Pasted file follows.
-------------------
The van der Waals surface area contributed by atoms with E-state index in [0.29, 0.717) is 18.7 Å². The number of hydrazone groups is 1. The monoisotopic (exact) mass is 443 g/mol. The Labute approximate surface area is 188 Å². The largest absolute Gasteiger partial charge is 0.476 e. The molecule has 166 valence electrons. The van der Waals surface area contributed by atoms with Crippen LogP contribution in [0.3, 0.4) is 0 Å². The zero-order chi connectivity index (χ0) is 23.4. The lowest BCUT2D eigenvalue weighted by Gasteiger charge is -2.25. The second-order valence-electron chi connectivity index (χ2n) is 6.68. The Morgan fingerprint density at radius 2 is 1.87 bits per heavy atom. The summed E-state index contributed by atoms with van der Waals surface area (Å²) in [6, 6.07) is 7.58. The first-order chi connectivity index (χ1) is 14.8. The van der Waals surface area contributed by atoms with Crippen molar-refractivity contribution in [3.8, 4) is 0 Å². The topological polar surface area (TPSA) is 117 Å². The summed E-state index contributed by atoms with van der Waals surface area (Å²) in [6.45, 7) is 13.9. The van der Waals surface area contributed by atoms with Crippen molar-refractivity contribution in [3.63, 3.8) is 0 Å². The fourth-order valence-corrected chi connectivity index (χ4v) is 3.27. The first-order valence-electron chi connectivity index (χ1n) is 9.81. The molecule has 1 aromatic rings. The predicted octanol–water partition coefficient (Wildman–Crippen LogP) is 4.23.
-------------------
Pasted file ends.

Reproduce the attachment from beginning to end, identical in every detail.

The van der Waals surface area contributed by atoms with E-state index in [0.29, 0.717) is 18.7 Å². The number of hydrazone groups is 1. The monoisotopic (exact) mass is 443 g/mol. The Labute approximate surface area is 188 Å². The largest absolute Gasteiger partial charge is 0.476 e. The molecule has 166 valence electrons. The van der Waals surface area contributed by atoms with Crippen LogP contribution in [0.3, 0.4) is 0 Å². The zero-order chi connectivity index (χ0) is 23.4. The lowest BCUT2D eigenvalue weighted by Gasteiger charge is -2.25. The second-order valence-electron chi connectivity index (χ2n) is 6.68. The Morgan fingerprint density at radius 2 is 1.87 bits per heavy atom. The summed E-state index contributed by atoms with van der Waals surface area (Å²) in [6, 6.07) is 7.58. The first-order chi connectivity index (χ1) is 14.8. The van der Waals surface area contributed by atoms with Crippen molar-refractivity contribution in [3.8, 4) is 0 Å². The topological polar surface area (TPSA) is 117 Å². The summed E-state index contributed by atoms with van der Waals surface area (Å²) in [6.45, 7) is 13.9. The van der Waals surface area contributed by atoms with Crippen molar-refractivity contribution in [3.63, 3.8) is 0 Å². The fourth-order valence-corrected chi connectivity index (χ4v) is 3.27. The first-order valence-electron chi connectivity index (χ1n) is 9.81. The molecule has 1 aromatic rings. The predicted octanol–water partition coefficient (Wildman–Crippen LogP) is 4.23.